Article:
Why Visual Literacy Matters
We’re living in an increasingly digitalised world of images. It is a fact. Constructed images dominate the screens we use daily for communication, work, education and entertainment, often taking place of the written word rather than serving as an illustration to the text. Gallery spaces have been redefined by social media which have introduced us to a carnival of imagery, shaping and often distorting our view of reality, influencing our tastes, values and consumer choices.
The social media statistics are staggering. Each day, over a billion hours of video are watched on YouTube, 400 million pictures are uploaded and 8 billion viewed on Facebook, 95 million images are uploaded on Instagram, with 10 billion views on Snapchat. All in one day. With this constantly growing amount of uploaded and consumed visual messages, the time available to “digest” them gets drastically shortened, which makes reflection and analysis of the viewed material very limited. The mere fact that an image is presented becomes more important than active and conscious engagement with it, reducing what could otherwise be a more thought-through response or discussion to the bare evaluative “like”, or the lack of it. Also, it inevitably affects our attention span, ability to read longer texts and think critically.
We are no longer merely recipients of visual material but also active contributors to the shared pool of visual communication that, given the extent of Internet use, is exchanged without geographic constraints and with little theoretical insight into how the visual language actually operates. Like any other language, it has its vocabulary, grammar, syntax and cultural context and is the most universally used language, functioning beyond cultural, geographical, linguistic or any other differences. The better we know the language, the more fluent and competent we become at understanding visual communication and expressing ourselves through visual means. Understanding this is crucial in making us informed viewers and conscious consumers of (often manipulative) images. It also makes us more responsible and sensitive contributors to this global exchange of visual messages.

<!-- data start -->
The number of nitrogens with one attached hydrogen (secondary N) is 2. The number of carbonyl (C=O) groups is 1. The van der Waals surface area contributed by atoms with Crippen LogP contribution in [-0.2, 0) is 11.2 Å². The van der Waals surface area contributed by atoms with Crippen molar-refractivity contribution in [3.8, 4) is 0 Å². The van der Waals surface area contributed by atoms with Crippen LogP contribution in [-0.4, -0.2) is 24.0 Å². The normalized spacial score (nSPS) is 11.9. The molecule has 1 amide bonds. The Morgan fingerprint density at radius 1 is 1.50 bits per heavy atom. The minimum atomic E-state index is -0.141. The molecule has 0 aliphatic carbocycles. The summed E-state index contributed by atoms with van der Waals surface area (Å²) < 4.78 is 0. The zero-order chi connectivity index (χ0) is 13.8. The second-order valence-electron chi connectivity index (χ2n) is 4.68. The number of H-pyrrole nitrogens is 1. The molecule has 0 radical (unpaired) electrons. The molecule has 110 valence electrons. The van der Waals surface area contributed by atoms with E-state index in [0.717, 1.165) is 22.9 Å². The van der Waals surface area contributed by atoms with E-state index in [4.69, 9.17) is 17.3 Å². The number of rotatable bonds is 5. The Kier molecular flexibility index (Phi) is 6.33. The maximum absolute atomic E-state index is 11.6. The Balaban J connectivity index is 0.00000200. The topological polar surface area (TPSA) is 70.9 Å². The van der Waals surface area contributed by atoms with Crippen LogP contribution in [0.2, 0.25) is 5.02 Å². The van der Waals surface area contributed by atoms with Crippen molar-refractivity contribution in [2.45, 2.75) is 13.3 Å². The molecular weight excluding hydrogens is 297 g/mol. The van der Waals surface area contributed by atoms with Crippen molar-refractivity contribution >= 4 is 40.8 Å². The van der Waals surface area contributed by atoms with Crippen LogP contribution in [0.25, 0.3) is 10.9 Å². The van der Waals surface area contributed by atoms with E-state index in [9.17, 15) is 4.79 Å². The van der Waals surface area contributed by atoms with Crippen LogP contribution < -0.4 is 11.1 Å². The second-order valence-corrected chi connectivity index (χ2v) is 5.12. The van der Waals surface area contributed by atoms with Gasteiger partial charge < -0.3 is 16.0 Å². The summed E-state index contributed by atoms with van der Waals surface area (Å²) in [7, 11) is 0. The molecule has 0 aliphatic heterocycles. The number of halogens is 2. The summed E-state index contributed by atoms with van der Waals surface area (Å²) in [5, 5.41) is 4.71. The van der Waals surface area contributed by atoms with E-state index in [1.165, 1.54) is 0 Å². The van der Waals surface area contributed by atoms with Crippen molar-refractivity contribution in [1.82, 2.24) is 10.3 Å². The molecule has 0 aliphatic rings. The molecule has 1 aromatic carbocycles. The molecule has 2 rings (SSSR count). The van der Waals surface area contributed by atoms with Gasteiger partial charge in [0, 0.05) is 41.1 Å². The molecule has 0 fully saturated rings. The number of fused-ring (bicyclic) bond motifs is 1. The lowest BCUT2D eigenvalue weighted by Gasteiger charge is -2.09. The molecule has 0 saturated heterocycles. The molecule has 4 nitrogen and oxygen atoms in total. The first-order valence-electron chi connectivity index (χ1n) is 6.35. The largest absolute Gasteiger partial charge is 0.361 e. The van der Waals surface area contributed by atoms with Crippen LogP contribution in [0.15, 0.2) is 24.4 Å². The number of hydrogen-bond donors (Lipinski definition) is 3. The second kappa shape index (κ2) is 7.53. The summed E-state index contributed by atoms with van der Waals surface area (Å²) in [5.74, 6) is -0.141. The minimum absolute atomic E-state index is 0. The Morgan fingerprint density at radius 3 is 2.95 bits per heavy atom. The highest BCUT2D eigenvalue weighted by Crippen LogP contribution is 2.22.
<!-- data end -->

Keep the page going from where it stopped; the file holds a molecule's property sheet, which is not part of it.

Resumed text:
Using visual materials has invaluable potential in educational settings. As our brains process images quicker than words (we retain about 10-20% of verbal information compared to about 65% of visual information), using visuals in educational settings can improve learning by supporting long-term memory and make learning more accessible and engaging for children by stimulating their imagination and helping them express more complex thoughts and emotions. It can be very helpful in areas where verbal communication is insufficient or difficult, eg. in learning a second language, communicating more abstract ideas or helping those with restricted verbal skills to communicate what they are not otherwise able to express with words. This, in turn, greatly supports engagement, collaboration and communication for those at risk of exclusion due to their limited abilities or opportunities to have their say through verbal means.
Moreover, engaging with various forms of artistic visual expression can be a source of significant emotional, intellectual and spiritual experience which can help us recognise important aspects of ourselves. Visual literacy not only makes informed viewers, but also engaged viewers, bringing more enjoyment, creativity and inspiration into the process while building solid skills needed for effective communication and self-expression.
Keeping in mind that there is a human individual or group behind and in front of every visual message, we aim to build a platform for raising awareness and encouraging discussion on visual communication among people from all ethnic, age, educational and cultural backgrounds. We encourage those who can share their expertise in this field or otherwise support our work to join us in our mission to provide solid tools necessary for facilitating visual literacy to everyone who can benefit from it.
If you would like to contribute to or benefit from visual education, be it in the form of educational materials, workshops, panel discussions, creative projects, social events, publishing ideas or any other forms of visual literacy activity, please do get in touch with us to see how we could best work together to support your need or idea.